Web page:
adding character to "welches" wine

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Tim Rhoads

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Folks,
I have made lots of wine, mostly from Muscadines that I grew in Georgia years back. Now I am in Virginia. I planted 10 Norton vines last year and they are not yet producing. I could not buy grapes this year from local wineries due to short from the drought. So, I made Welches concentrate wine this year. It is tasty but lacks character - rather bland. My question: do you have suggestions of some way to add character to the concentrate wine such as you would expect in a good merlot, cabernet or sangiovese? I wonder if it is an astringency issue, and will add extra tannic acid to the next batch to test this theory. Beyond that, I am at a loss. Teach me. See my current recipe below. Thanks in advance.

3 x 12 ounce containers of welches concentrate
2.5 pounds sugar
7 quarts water
4 teaspoon acid blend
1/4 teaspooon tannin
1 teaspoon pectic enzyme
1 teaspoon yeast nutrient
Lalvin Bourgovin yeast
 
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Tim Rhoads

Tim Rhoads

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Thanks HB 99. I have never heard of using malto-dextrin in wine but I will give it a try. Actually this is not the type of character that I am refering to. People who like really good reds with "big" flavors (like good examples of Grenache, Merlot, Cabernet Sauvignon etc.) know what I mean by character. The flavor that I am talking about is what a person who dislikes reds would call "harshness." This character comes from the skins, part of it being astringency from tannins. As for the rest? Not sure. Concentrate wines just dont have it. Other than simply adding more tannins, what can I do to add more of this character to a welches concentrate wine? Thanks again in advance
 

Yooper

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Well, sometimes the welch's is too tart, so if you sweeten it up to 1.000 or so with some honey (after stabilizing) that might help. Oaking it a bit really helps, too. I would also consider adding tartaric acid to taste, if the welch's is "flabby". More tannin would also help.

What is lacking? Is is acid? a "bite" (tannin)? I'd pull off a sample and try adding some tartaric acid, or sweetening and see if that helps. Add some tannin and see what that does to your sample. I would think that the acid in the welch's would be enough, especially since you added acid blend, but it might be lacking the tartaric acid you've come to expect in wine grapes.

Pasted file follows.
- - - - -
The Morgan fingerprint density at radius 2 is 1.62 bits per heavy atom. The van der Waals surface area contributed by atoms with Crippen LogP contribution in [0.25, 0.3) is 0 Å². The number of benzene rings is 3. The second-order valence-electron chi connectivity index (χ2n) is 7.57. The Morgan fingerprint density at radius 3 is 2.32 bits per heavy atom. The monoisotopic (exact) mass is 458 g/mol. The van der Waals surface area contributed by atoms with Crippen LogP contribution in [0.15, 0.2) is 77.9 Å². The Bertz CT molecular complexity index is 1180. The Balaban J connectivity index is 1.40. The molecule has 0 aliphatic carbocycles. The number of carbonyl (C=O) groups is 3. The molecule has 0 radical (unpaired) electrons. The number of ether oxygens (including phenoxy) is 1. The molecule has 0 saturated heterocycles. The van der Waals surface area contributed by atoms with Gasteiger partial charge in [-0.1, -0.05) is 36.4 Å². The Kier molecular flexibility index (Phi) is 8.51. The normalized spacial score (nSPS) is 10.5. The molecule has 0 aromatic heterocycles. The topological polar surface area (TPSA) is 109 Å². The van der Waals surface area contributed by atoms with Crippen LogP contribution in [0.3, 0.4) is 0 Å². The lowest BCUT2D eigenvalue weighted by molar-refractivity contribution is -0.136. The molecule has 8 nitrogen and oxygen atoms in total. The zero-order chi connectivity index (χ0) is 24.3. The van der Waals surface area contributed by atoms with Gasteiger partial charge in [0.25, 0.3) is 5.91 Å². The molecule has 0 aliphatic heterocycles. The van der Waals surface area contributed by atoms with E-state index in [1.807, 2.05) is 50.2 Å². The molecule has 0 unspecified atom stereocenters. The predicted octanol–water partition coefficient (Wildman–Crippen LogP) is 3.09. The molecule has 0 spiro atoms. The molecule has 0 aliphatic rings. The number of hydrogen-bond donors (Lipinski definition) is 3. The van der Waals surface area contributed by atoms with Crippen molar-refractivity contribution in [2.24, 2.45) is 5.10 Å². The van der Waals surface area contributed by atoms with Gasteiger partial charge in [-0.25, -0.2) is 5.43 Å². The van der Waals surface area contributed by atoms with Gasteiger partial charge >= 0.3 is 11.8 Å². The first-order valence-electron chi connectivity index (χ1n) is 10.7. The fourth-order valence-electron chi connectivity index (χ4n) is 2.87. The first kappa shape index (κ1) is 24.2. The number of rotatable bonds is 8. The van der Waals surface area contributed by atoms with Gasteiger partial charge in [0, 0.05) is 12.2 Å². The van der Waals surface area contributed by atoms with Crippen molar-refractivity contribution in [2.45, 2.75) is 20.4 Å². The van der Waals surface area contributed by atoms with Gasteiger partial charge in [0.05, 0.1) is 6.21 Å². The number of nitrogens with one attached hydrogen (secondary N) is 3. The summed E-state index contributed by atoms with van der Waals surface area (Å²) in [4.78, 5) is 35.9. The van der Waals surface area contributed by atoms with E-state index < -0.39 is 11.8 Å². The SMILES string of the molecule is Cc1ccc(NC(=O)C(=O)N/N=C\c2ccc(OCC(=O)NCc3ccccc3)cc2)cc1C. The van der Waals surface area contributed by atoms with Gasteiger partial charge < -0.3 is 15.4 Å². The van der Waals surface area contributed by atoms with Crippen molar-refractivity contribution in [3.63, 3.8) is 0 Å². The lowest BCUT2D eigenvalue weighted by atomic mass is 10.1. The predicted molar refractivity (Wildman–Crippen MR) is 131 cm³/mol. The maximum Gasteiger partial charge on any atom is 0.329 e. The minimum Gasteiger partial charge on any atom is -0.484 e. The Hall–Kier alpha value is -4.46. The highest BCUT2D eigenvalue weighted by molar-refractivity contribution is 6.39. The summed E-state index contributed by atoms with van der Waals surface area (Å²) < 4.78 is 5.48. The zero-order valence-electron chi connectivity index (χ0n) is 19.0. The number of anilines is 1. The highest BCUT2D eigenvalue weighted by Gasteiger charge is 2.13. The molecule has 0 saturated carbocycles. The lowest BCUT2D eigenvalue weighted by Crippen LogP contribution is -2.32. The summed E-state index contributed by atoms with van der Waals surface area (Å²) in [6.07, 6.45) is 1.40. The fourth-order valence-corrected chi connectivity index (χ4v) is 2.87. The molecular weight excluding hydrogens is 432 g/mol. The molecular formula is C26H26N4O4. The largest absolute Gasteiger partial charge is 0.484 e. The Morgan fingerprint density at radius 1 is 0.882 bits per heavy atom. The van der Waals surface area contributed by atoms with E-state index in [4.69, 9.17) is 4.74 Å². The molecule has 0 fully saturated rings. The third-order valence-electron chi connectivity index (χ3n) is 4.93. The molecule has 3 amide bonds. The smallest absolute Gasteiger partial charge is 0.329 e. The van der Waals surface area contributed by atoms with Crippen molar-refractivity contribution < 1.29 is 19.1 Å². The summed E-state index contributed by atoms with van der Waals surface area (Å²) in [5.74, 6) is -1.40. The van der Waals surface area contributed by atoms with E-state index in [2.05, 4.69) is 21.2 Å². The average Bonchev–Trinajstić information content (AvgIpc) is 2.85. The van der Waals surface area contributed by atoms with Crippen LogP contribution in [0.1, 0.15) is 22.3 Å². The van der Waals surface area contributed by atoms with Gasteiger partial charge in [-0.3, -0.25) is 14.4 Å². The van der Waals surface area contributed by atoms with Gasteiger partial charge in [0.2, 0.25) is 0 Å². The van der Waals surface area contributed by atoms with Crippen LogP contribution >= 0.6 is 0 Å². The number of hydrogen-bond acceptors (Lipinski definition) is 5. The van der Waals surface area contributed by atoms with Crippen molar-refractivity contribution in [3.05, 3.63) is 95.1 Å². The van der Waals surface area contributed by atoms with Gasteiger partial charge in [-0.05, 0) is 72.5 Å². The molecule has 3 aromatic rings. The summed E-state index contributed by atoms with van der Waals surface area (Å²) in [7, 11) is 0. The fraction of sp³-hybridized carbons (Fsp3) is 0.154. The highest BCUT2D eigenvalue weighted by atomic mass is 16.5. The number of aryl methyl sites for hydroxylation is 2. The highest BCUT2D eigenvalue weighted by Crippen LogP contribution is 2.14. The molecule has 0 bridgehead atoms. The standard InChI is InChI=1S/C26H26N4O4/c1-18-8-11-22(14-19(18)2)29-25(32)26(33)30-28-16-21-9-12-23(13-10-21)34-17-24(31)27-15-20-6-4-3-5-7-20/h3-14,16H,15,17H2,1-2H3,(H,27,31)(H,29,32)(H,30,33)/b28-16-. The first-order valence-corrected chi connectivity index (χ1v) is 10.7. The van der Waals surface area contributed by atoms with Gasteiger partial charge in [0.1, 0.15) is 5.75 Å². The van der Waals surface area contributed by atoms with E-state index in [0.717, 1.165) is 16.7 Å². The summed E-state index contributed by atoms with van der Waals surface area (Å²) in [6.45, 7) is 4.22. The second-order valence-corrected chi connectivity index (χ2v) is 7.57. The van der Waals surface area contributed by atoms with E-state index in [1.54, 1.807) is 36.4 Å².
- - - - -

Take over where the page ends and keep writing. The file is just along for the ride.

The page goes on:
I wouldn't go with malto dextrine- that would make it "thick". If it's lacking legs, though, you could try glycerin.

Also, remember what you're dealing with! Concord grapes are not used for wine except in rare cases (think MadDog 20/20) because they are not really suitable wine grapes. You can't expect the body/flavor/richness of wine grapes in a concord grape. That's like expecting filet mignon out of a cow's hoof. You might make an ok table wine (and you can!- I do it with Welch's) but it will not be a cabernet.
 
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Tim Rhoads

Tim Rhoads

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Thanks Yooper,
I will try your suggestions. Yes, I may have unreasonable expectations. It is actually fairly good as is.
 

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homebrewer_99 said:
That's OK, I've never actually heard of anyone referring to Welches Grape Juice as wine either...;) :D
Haha, Bill, it sounds like you need to be "converted" to the Welch's corner. You're right- it's not fine wine, but it's actually pretty good!
 

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I have a welches wine in secondary now with 6 blocks of dry white oak floating away that are 1 3/4" x 1 3/8" x 2 1/8" (119cm of surface area each). I am hoping that this will give the concoction the genuine complexity that actual wood can offer, rather than trying to rely solely on prepackaged tannins.....(hoping)

~M~
 
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How did this welches oaking experiment come out? I have some welches in secondary right now, and a bag of oak cubes came in the mail today. I am new. Can I just put a few of them in there, or do I have to "sanitize them" somehow?
 
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